Methods. This retrospective analytic cohort study assessed data from the records of all paediatric patients with the diagnosis of idiopathic intussusception discharged from the Department of Paediatric Surgery between 1 January 2003 and 30 September 2011.
Results. Thirty-five children with intussusception were identified. AIR enemas were performed in 18 children (51.4%), with successful reduction in 2 (11.1%). Seventeen children (48.6%) were primarily treated surgically without attempting radiological reduction. Successful AIR was more likely if the duration of symptoms was <48 hours. Sixteen patients in whom AIR was attempted eventually required surgical intervention, either due to perforation during AIR or irreducibility. Approximately 94% of children required bowel resection at surgery. In 37.5% of cases AIR was complicated by perforation, making surgical treatment mandatory. Nine patients (56.3%) had unsuccessful AIR without perforation, but needed bowel resection at surgery. One patient (6.3 %) required manual reduction only, without the need for bowel resection at surgery. No deaths were recorded during the period covered by this audit.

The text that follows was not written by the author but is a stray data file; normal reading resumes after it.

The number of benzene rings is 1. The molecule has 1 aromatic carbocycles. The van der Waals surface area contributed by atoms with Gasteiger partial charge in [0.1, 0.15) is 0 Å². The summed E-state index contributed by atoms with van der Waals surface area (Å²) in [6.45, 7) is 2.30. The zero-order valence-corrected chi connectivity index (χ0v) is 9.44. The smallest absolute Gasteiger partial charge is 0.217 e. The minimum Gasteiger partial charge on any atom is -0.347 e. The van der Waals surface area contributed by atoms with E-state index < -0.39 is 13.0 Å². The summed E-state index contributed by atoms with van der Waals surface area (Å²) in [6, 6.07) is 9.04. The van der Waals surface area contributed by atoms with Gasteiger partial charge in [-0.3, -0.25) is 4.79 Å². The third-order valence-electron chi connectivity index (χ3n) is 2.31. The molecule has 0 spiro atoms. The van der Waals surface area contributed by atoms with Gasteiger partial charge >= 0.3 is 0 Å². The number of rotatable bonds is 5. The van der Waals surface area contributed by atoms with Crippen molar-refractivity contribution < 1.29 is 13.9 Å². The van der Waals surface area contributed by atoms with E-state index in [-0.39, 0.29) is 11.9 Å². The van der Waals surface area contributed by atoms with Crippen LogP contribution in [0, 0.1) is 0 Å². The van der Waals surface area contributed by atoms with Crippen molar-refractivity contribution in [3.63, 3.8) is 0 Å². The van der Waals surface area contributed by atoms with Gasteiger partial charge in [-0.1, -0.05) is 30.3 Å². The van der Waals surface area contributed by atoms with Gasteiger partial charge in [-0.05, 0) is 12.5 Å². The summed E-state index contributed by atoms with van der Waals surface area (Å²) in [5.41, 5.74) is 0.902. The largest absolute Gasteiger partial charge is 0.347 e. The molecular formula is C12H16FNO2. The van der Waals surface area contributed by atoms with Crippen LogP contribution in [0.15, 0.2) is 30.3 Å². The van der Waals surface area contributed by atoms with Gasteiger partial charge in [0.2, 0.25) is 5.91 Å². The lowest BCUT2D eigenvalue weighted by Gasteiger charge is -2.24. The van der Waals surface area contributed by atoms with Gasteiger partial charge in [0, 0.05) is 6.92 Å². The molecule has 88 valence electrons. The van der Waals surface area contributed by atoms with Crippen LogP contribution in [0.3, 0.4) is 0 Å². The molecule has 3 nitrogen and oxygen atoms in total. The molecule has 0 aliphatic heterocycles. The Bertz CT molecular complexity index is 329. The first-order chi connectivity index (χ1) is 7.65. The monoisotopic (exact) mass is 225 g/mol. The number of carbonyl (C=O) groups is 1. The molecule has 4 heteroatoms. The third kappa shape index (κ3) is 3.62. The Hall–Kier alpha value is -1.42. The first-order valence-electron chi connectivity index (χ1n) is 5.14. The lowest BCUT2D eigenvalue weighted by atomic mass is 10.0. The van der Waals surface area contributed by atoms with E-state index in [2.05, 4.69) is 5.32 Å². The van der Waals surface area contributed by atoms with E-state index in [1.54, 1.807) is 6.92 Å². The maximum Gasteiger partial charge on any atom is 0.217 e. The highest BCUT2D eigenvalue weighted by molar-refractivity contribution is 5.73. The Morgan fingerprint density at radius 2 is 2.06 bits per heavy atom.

Conclusions. Our institution's radiological reduction outcomes were not comparable to international standards. The only statistically significant predictor of poor outcome of AIR was time delay before attempted reduction.
Source: South African Journal of Child Health 7, pp 65 –67 (2013)More Less
Langerhans cell histiocytosis (LCH) is a disease of unknown aetiology. It is characterised by extreme clinical heterogeneity that can bring it to the attention of a variety of healthcare workers. A high index of suspicion is key to early diagnosis. Once the diagnosis has been confirmed, all cases should be referred to a paediatric oncologist for risk stratification and further management. We present a case of a toddler with LCH with skeletal involvement, who primarily presented to an orthopaedic surgeon. Relevant knowledge about this condition is reviewed.